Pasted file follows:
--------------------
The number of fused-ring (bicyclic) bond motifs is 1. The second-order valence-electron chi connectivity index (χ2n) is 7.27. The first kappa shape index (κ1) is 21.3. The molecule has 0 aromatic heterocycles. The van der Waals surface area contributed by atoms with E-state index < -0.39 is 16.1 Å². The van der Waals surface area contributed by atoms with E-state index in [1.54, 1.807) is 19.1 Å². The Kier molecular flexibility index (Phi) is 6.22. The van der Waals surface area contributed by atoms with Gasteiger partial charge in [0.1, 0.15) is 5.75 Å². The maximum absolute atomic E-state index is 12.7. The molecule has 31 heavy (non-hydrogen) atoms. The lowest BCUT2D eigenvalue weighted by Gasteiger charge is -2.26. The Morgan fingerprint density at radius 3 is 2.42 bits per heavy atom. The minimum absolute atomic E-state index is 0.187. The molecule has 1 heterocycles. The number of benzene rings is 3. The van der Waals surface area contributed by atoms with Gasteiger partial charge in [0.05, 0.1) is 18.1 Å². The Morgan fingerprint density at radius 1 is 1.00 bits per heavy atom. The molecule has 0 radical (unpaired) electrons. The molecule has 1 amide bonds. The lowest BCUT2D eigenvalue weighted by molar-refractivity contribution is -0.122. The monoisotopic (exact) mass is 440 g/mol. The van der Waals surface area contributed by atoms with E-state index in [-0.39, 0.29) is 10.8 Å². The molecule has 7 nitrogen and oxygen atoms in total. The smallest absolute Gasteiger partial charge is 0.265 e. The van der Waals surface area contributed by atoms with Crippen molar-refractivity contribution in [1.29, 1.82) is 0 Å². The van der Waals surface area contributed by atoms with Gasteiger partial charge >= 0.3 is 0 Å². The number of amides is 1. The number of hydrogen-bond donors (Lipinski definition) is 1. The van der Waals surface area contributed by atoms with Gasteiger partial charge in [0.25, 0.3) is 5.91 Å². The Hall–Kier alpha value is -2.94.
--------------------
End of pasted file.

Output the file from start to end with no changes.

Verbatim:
The number of fused-ring (bicyclic) bond motifs is 1. The second-order valence-electron chi connectivity index (χ2n) is 7.27. The first kappa shape index (κ1) is 21.3. The molecule has 0 aromatic heterocycles. The van der Waals surface area contributed by atoms with E-state index < -0.39 is 16.1 Å². The van der Waals surface area contributed by atoms with E-state index in [1.54, 1.807) is 19.1 Å². The Kier molecular flexibility index (Phi) is 6.22. The van der Waals surface area contributed by atoms with Gasteiger partial charge in [0.1, 0.15) is 5.75 Å². The maximum absolute atomic E-state index is 12.7. The molecule has 31 heavy (non-hydrogen) atoms. The lowest BCUT2D eigenvalue weighted by Gasteiger charge is -2.26. The Morgan fingerprint density at radius 3 is 2.42 bits per heavy atom. The minimum absolute atomic E-state index is 0.187. The molecule has 1 heterocycles. The number of benzene rings is 3. The van der Waals surface area contributed by atoms with Gasteiger partial charge in [0.05, 0.1) is 18.1 Å². The Morgan fingerprint density at radius 1 is 1.00 bits per heavy atom. The molecule has 0 radical (unpaired) electrons. The molecule has 1 amide bonds. The lowest BCUT2D eigenvalue weighted by molar-refractivity contribution is -0.122. The monoisotopic (exact) mass is 440 g/mol. The van der Waals surface area contributed by atoms with E-state index in [-0.39, 0.29) is 10.8 Å². The molecule has 7 nitrogen and oxygen atoms in total. The smallest absolute Gasteiger partial charge is 0.265 e. The van der Waals surface area contributed by atoms with Crippen molar-refractivity contribution in [1.29, 1.82) is 0 Å². The van der Waals surface area contributed by atoms with Gasteiger partial charge >= 0.3 is 0 Å². The number of amides is 1. The number of hydrogen-bond donors (Lipinski definition) is 1. The van der Waals surface area contributed by atoms with Gasteiger partial charge in [0.25, 0.3) is 5.91 Å². The Hall–Kier alpha value is -2.94.